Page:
Attorneys for Columbia College Chicago argued in a trial on Feb. 6 that charges by the adjunct faculty union were “much ado about very little” and “garden variety gripes.”
Attorneys for the part-time faculty union, known as P-fac, argued that the college had violated federal labor law by cutting adjunct teaching hours without bargaining the reduction with the union.
The trial was held in the National Labor Relations Board regional office. Administrative Law Judge Robert Ringler presided over the trial, which concluded Feb. 8. Ringler is expected to issue a decision in three to five months.
Laurie Burgess, an attorney representing P-fac from the Illinois Education Administration, focused on the Humanities, History and Social Sciences Department (HHSS), but said the changes affected all part-time faculty members.
P-fac has reported that part-time faculty members teach 78 percent of all courses at Columbia College.
Dan Murphy, NLRB attorney, argued that when some adjuncts’ teaching hours were reduced from three classes to two, faculty members saw their incomes cut by 30 percent.
Murphy said the college had been charged with regressive bargaining, unfair bargaining, harassment of members and intimidation of members. These charges were first filed on Dec. 15, 2010.
Columbia runs on a 15-week semester system. Adjuncts were previously allowed to teach up to three classes a semester, or nine credit hours.
But on Nov. 3, 2010, Dr. Cadence Wynter, acting chair in the HHSS Department, announced that adjuncts in her department would be limited to two classes, or six credit hours, a semester.
Lisa McGarrity, the attorney representing Columbia, said the reduction occurred after an 8 percent drop in student enrollment. She said only three adjuncts were affected by the cuts and added that the college has the “sole discretion to assign courses.”
Under the current contract, P-fac members are entitled to a $100 stipend for classes that are canceled due to low enrollment, according to Pfac.org.
McGarrity called the changes “more of a tweak than a change.” She said the college was not obligated to bargain over such a small adjustment.
According to Diane Adams, a part-time faculty member in the HHSS department who attended the trial, adjuncts feel “taken advantage of.” She said when part-time faculty members suddenly see their classes reduced, it is often too late for them to apply for jobs at other area colleges. They find themselves “out of the job market for the following year,” she said.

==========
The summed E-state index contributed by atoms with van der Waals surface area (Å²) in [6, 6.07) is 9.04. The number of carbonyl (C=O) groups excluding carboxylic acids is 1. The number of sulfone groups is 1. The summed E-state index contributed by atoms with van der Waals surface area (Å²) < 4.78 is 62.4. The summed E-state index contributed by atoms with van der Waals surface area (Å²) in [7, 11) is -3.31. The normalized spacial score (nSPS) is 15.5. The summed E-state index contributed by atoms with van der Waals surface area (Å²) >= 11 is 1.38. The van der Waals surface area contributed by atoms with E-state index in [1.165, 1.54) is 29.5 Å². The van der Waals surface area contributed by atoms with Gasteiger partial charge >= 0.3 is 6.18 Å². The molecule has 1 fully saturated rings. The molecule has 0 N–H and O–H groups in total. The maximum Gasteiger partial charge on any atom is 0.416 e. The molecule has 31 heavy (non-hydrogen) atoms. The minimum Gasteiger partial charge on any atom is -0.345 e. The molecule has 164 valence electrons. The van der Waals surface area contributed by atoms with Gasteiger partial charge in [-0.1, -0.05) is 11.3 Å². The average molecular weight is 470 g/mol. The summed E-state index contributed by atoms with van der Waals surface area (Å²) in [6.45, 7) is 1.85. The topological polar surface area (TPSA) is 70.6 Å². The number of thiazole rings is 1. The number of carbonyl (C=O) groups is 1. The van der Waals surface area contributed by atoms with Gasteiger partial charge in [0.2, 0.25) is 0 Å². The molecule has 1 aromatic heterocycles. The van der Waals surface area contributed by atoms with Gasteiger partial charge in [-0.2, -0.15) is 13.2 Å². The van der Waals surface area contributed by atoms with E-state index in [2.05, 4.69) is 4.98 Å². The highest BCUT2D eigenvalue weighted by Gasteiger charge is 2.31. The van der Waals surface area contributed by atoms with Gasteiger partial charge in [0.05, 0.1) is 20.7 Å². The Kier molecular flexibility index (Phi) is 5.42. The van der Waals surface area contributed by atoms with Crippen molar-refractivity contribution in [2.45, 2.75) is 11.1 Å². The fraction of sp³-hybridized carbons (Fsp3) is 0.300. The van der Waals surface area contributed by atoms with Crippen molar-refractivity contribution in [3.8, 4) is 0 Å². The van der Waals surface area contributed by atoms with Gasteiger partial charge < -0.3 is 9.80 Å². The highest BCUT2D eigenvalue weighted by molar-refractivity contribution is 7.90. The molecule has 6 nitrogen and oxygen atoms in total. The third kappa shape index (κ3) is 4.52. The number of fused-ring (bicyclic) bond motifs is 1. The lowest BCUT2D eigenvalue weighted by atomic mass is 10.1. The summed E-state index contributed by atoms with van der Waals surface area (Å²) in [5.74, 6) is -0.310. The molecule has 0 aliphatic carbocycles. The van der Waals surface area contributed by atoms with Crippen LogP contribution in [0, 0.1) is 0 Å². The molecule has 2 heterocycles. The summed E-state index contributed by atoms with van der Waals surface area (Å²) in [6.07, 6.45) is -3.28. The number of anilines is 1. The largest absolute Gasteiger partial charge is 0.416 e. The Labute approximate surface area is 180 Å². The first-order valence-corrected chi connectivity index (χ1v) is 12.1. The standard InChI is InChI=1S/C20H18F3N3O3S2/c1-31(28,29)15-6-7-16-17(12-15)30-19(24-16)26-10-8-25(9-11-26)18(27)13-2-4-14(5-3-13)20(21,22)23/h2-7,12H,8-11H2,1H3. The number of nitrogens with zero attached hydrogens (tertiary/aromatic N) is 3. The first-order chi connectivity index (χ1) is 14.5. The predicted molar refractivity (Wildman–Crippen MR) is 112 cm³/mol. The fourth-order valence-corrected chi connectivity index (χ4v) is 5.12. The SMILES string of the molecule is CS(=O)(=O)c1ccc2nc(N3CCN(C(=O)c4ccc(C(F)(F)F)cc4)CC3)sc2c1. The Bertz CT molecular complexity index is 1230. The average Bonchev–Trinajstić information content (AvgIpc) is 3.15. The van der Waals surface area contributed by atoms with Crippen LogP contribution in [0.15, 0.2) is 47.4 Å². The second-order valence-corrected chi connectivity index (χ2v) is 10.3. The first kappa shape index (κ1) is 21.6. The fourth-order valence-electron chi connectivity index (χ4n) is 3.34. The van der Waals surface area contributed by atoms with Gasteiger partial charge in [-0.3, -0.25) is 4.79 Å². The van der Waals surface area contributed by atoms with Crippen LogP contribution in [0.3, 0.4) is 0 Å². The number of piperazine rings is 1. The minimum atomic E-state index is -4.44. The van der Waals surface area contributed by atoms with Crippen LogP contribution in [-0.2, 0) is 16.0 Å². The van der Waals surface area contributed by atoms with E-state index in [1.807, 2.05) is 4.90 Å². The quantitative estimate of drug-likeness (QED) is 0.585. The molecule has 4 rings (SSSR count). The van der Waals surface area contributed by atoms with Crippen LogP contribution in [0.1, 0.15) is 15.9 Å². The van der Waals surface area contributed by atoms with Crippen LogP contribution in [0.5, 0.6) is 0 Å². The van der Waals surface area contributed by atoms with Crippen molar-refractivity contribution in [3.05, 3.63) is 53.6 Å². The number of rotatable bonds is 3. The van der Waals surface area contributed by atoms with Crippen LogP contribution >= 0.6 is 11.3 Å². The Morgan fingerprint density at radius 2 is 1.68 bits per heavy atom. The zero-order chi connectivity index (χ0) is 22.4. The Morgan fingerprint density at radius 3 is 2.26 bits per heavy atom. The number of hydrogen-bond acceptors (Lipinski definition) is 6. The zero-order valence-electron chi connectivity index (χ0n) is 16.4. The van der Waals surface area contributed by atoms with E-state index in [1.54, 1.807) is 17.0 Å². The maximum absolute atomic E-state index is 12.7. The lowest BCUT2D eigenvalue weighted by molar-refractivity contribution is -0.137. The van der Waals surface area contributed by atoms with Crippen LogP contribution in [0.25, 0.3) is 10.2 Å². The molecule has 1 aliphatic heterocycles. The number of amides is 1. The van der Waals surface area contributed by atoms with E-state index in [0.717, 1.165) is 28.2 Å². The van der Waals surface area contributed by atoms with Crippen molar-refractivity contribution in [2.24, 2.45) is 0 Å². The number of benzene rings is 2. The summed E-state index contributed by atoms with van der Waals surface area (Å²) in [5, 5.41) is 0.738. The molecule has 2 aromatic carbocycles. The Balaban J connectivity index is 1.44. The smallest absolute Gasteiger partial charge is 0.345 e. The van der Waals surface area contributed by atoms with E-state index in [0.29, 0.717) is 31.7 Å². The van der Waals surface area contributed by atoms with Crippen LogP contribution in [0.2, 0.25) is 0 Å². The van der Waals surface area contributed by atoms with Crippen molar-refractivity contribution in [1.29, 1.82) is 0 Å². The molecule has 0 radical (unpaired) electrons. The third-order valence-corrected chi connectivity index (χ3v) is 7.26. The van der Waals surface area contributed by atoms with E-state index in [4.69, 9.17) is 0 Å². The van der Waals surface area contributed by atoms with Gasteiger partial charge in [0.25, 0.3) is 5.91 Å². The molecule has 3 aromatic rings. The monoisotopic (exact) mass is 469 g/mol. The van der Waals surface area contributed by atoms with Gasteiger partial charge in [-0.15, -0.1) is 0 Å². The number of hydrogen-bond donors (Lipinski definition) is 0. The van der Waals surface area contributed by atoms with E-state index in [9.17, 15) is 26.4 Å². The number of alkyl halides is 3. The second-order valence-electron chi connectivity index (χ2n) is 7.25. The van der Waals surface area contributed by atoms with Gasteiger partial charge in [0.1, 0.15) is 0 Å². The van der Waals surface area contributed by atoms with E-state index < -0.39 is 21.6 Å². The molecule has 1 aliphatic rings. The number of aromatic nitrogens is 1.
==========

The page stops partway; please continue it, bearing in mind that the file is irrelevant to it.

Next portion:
The first witness at the trial, Lisa Brock, PhD., was chair of the HHSS Department from 2003 to 2010, when she left to take a job as academic director for the History Department at Kalamazoo College in Michigan. While at Columbia, Brock oversaw both the hiring and class scheduling processes in the HHSS Department.
Brock said when she left, there were 20 full-time and 130 to 165 part-time faculty members in the department. During the years she oversaw the department, there were about 11,000 students enrolled in HHSS classes, which are required courses at Columbia, she added.
When preparing for each semester, Brock testified, the associate dean sent her confirmation of enrollment numbers. She then staffed the classes with experienced adjuncts who requested three classes. She said she was aware that, under the current contract, adjuncts received certain rights once they had taught 51 credit hours.
Asked if adjuncts with 51 or more credit hours could be fired, Brock said, “No.”
Brock also said she preferred to hire experienced adjuncts. “When you have a roster as large as I did, I wanted it to be stable,” she said.
She also said she wanted to rehire adjuncts who had worked the longest with Columbia and had formed positive relationships with students. “I knew I could count on them,” she said. “I was looking at their pedagogy and stability. That really mattered to me.”
Brock also said that while she was still employed by Columbia, Tomiwa Shonekan, HHSS academic manager, hired faculty in her department.
McGarrity accused Shonekan of “making a mess” of the hiring process and added that it had to be corrected by Wynter.
The next witness, John Stevenson, said he and other part-timers were very concerned about the cuts in their teaching schedules and “wanted to know how and why this change came about.” Stevenson said he, along with other P-fac members, sent a letter to Wynter asking for clarification.
Stevenson, a part-time HHSS instructor since 1991, said Wynter was told by the dean that classes needed to be cut and was instructed to find a way to “deal with” the situation.
Two charges were settled prior to the trial: HHSS improperly barring Stevenson from attending a department faculty meeting, and the Photography Department improperly disciplining P-fac president Diana Vallera because of her union activities. Columbia agreed to remove Vallera’s written warning and to allow Stevenson to attend meetings in the future.
Disclosure: This story was edited by Nancy Traver, an adjunct instructor in the Journalism Department who serves in a leadership role with P-fac. Traver’s students covered the trial as a class assignment.